Intimacy: “You feel especially close to someone you care about.”
4. Relaxation Relaxation: “You use the time to rest or sleep and to recharge.”
Recreation: “You engage in distracting activities, for example, watch television and surf the web.”
5. Loneliness Alienation: “You feel isolated from the rest of society, left out, and forgotten.”
Boredom: “You wish for something to occupy your mind.”
Loneliness: “You feel unappreciated, depressed, anxious, and lonely.”
Other Experiences of Solitude Harmony: “Everything seems interconnected with everything else; you are in balance with the world.”
Self-transcendence: “As in meditation, you have a sense of transcending everyday distinctions and concerns.”
Heightened sensory awareness: “Sights and sounds seem magnified; you observe small things that you ordinarily wouldn’t notice.”
Longing: “Yearning for people or things beyond your reach at the moment.”
Why People Who Like Being Alone Are Badasses
The Badass Personalities of People Who Like Being Alone
There are people who like being alone, maybe even love it. What do you think they are like? Does your mind leap immediately to the misanthrope or to the dreaded loner hiding away somewhere plotting the next mass murder?
As Anneli Rufus told us in her wonderful Party of One: The Loners’ Manifesto, those stereotypes don’t capture real loners. True loners are people who embrace their alone time.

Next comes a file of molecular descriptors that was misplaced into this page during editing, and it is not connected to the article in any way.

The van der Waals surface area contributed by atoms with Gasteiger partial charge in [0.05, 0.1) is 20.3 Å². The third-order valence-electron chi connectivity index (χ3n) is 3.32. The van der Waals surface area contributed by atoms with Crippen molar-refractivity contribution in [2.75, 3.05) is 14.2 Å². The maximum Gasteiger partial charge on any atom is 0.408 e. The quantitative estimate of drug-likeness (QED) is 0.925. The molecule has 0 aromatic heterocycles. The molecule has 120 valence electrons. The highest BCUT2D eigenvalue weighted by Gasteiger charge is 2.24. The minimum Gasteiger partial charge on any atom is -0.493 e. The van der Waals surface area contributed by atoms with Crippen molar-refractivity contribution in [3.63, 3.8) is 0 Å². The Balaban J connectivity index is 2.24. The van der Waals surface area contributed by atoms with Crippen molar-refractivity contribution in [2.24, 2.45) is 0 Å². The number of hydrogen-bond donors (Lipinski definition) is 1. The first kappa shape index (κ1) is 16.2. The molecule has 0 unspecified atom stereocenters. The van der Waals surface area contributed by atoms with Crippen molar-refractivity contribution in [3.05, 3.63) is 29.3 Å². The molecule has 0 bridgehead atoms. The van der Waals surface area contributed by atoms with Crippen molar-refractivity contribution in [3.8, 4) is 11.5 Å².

Others, such as those who lash out, are typically alone against their will. They want to be included. They want to be loved by the objects of their desire. But they’ve been excluded and rejected instead. That exclusion and rejection (among other things) is what fuels their hostility and rage.
What’s the truth about people who like being alone? What are they really like? Thanks to some newly developed scales for measuring attitudes toward being alone, we now have research-based answers.
First, though, we need to understand what it means to like being alone. One sense of “alone” refers to spending time alone. The “Desire for Being Alone” scale, developed by Birk Hagemeyer and his colleagues, measures that. People who score high on the desire to be alone AGREE with items such as: When I am alone, I feel relaxed. I like to be completely alone. They DISAGREE with items such as: I feel uncomfortable when I am alone. Being alone quickly gets to be too much for me.
A second meaning of alone is the way it is used to refer to people who are single. (I think that usage is misleading and inappropriate, but I’ll save that argument for another day.)
Thinking about single life as something some people fear, Stephanie Spielmann and her colleagues developed a “Fear of Being Single”scale. I’m interested in the personality characteristics of people who are UNAFRAID of being single, so I just reversed their scale.
People who are UNAFRAID of being single DISAGREE with items such as: I feel anxious when I think about being single forever. If I end up alone in life, I will probably feel like there is something wrong with me.
. . .
from her book
ALONE. The Badass Psychology of People Who Like Being Alone
by Bella DePaulo, Ph.D.
get it at Amazon.com
Bella’s Website BellaDePaulo.com
Psychology Today blog LivingSingle.com